New Windows 10 anti-bloatware update attempts to block installation of Win32 apps | PCGamesN

New Windows 10 anti-bloatware update attempts to block installation of Win32 apps

Win32 Bloatware

In the upcoming ‘Creators’ update for Windows 10, Microsoft are planning to add a new feature which attempts to block the installation of bloatware on a person’s computer. This new feature has Windows 10 throwing up a user warning whenever someone tries to install an app not bought via the Windows Store.

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This sounds innocuous enough—Microsoft are just trying to protect Windows 10 users—but the problem arises from the message this warning box presents whenever someone tries to install a Win32 program for example. This warning has been added under the guise of keeping the PC “safe and reliable”, framing non-Windows Store apps as somehow dangerous.

The added problem with this feature as it interferes with many perfectly safe programs which use Win32, like Google Chrome, Steam, Photoshop and even older versions of Microsoft Word. While useful for new computer users who have a propensity to install anything that looks interesting, including malware, it’s disconcerting to see Microsoft treat non-Windows programs as inherently threatening to a user.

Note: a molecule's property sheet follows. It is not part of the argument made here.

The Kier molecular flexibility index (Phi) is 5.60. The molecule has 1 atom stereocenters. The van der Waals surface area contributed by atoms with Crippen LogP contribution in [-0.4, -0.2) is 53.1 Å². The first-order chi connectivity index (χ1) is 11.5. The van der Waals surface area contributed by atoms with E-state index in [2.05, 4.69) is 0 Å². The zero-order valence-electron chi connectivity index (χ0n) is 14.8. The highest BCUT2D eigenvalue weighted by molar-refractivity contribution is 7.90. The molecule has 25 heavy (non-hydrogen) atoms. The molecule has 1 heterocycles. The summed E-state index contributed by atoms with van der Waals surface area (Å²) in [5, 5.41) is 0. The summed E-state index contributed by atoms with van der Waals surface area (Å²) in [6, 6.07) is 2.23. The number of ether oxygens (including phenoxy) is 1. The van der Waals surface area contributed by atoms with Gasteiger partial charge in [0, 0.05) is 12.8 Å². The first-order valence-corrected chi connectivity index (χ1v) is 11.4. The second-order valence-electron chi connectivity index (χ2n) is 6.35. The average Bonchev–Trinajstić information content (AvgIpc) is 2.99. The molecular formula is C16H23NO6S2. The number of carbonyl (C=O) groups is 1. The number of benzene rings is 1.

At the moment, this feature is disabled by default, with users being able to swap between just having the warning box appear or outright banning the installation of Win32 programs. Microsoft is working on a new Windows 10 SKU as part of their push for the Universal Windows Platform, which apparently has this feature enabled as standard. For anyone who uses any other service besides the Windows Store to play their games, or just uses general Win32 programs, this update sounds like an absolute nightmare if the option is hidden deep within submenus.

The ‘Creators’ update which includes this feature is set to launch sometime in April, so time will tell if this feature is kept on as standard. I’m sure other developers will not take kindly to this feature, especially as it treats their safe programs as potential malware or bloatware.

Thanks, MSPowerUser.

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